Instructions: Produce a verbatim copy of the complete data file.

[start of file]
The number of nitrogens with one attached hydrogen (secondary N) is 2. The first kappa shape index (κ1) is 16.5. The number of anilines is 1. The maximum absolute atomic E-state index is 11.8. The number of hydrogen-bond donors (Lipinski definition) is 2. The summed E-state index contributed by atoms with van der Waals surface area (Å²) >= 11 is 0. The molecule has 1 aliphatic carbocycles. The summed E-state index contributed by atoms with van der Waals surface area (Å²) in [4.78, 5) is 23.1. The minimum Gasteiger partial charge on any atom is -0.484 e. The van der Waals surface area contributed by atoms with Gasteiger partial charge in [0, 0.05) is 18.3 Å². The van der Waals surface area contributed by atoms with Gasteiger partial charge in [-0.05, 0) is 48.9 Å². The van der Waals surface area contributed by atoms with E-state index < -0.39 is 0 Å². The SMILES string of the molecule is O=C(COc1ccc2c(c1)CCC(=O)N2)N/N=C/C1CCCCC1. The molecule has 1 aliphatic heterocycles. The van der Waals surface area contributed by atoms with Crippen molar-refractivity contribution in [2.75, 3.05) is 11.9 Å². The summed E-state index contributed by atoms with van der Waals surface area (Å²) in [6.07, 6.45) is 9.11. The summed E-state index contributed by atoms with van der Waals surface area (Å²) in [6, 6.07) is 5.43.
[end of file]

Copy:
The number of nitrogens with one attached hydrogen (secondary N) is 2. The first kappa shape index (κ1) is 16.5. The number of anilines is 1. The maximum absolute atomic E-state index is 11.8. The number of hydrogen-bond donors (Lipinski definition) is 2. The summed E-state index contributed by atoms with van der Waals surface area (Å²) >= 11 is 0. The molecule has 1 aliphatic carbocycles. The summed E-state index contributed by atoms with van der Waals surface area (Å²) in [4.78, 5) is 23.1. The minimum Gasteiger partial charge on any atom is -0.484 e. The van der Waals surface area contributed by atoms with Gasteiger partial charge in [0, 0.05) is 18.3 Å². The van der Waals surface area contributed by atoms with Gasteiger partial charge in [-0.05, 0) is 48.9 Å². The van der Waals surface area contributed by atoms with E-state index < -0.39 is 0 Å². The SMILES string of the molecule is O=C(COc1ccc2c(c1)CCC(=O)N2)N/N=C/C1CCCCC1. The molecule has 1 aliphatic heterocycles. The van der Waals surface area contributed by atoms with Crippen molar-refractivity contribution in [2.75, 3.05) is 11.9 Å². The summed E-state index contributed by atoms with van der Waals surface area (Å²) in [6.07, 6.45) is 9.11. The summed E-state index contributed by atoms with van der Waals surface area (Å²) in [6, 6.07) is 5.43.